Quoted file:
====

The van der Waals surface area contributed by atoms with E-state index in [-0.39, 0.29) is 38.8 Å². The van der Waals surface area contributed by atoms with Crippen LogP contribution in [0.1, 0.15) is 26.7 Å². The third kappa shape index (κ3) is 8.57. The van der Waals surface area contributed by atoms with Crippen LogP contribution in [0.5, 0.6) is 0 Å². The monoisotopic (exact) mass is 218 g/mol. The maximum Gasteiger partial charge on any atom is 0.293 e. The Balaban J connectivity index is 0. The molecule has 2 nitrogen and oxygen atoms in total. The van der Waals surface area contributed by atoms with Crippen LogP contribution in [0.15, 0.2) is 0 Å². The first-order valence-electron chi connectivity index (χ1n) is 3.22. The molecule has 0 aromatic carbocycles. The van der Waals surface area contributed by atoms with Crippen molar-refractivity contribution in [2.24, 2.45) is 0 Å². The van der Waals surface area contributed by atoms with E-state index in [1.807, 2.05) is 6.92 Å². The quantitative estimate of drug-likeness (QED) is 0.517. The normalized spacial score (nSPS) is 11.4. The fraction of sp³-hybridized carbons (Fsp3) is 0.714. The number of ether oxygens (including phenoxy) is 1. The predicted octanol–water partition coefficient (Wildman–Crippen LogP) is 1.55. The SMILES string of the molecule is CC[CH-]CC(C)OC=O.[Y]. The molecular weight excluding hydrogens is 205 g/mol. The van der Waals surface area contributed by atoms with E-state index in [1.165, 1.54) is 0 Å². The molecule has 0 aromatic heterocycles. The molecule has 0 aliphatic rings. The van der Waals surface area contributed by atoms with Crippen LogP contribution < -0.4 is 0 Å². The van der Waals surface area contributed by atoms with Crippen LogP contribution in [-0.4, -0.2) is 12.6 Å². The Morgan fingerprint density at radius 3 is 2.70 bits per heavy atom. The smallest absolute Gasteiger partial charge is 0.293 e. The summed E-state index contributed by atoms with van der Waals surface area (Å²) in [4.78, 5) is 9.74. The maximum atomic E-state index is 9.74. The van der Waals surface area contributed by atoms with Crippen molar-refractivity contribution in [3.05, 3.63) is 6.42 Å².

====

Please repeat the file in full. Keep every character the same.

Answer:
The van der Waals surface area contributed by atoms with E-state index in [-0.39, 0.29) is 38.8 Å². The van der Waals surface area contributed by atoms with Crippen LogP contribution in [0.1, 0.15) is 26.7 Å². The third kappa shape index (κ3) is 8.57. The van der Waals surface area contributed by atoms with Crippen LogP contribution in [0.5, 0.6) is 0 Å². The monoisotopic (exact) mass is 218 g/mol. The maximum Gasteiger partial charge on any atom is 0.293 e. The Balaban J connectivity index is 0. The molecule has 2 nitrogen and oxygen atoms in total. The van der Waals surface area contributed by atoms with Crippen LogP contribution in [0.15, 0.2) is 0 Å². The first-order valence-electron chi connectivity index (χ1n) is 3.22. The molecule has 0 aromatic carbocycles. The van der Waals surface area contributed by atoms with Crippen molar-refractivity contribution in [2.24, 2.45) is 0 Å². The van der Waals surface area contributed by atoms with E-state index in [1.807, 2.05) is 6.92 Å². The quantitative estimate of drug-likeness (QED) is 0.517. The normalized spacial score (nSPS) is 11.4. The fraction of sp³-hybridized carbons (Fsp3) is 0.714. The number of ether oxygens (including phenoxy) is 1. The predicted octanol–water partition coefficient (Wildman–Crippen LogP) is 1.55. The SMILES string of the molecule is CC[CH-]CC(C)OC=O.[Y]. The molecular weight excluding hydrogens is 205 g/mol. The van der Waals surface area contributed by atoms with E-state index in [1.165, 1.54) is 0 Å². The molecule has 0 aromatic heterocycles. The molecule has 0 aliphatic rings. The van der Waals surface area contributed by atoms with Crippen LogP contribution < -0.4 is 0 Å². The van der Waals surface area contributed by atoms with Crippen LogP contribution in [-0.4, -0.2) is 12.6 Å². The Morgan fingerprint density at radius 3 is 2.70 bits per heavy atom. The smallest absolute Gasteiger partial charge is 0.293 e. The summed E-state index contributed by atoms with van der Waals surface area (Å²) in [4.78, 5) is 9.74. The maximum atomic E-state index is 9.74. The van der Waals surface area contributed by atoms with Crippen molar-refractivity contribution in [3.05, 3.63) is 6.42 Å².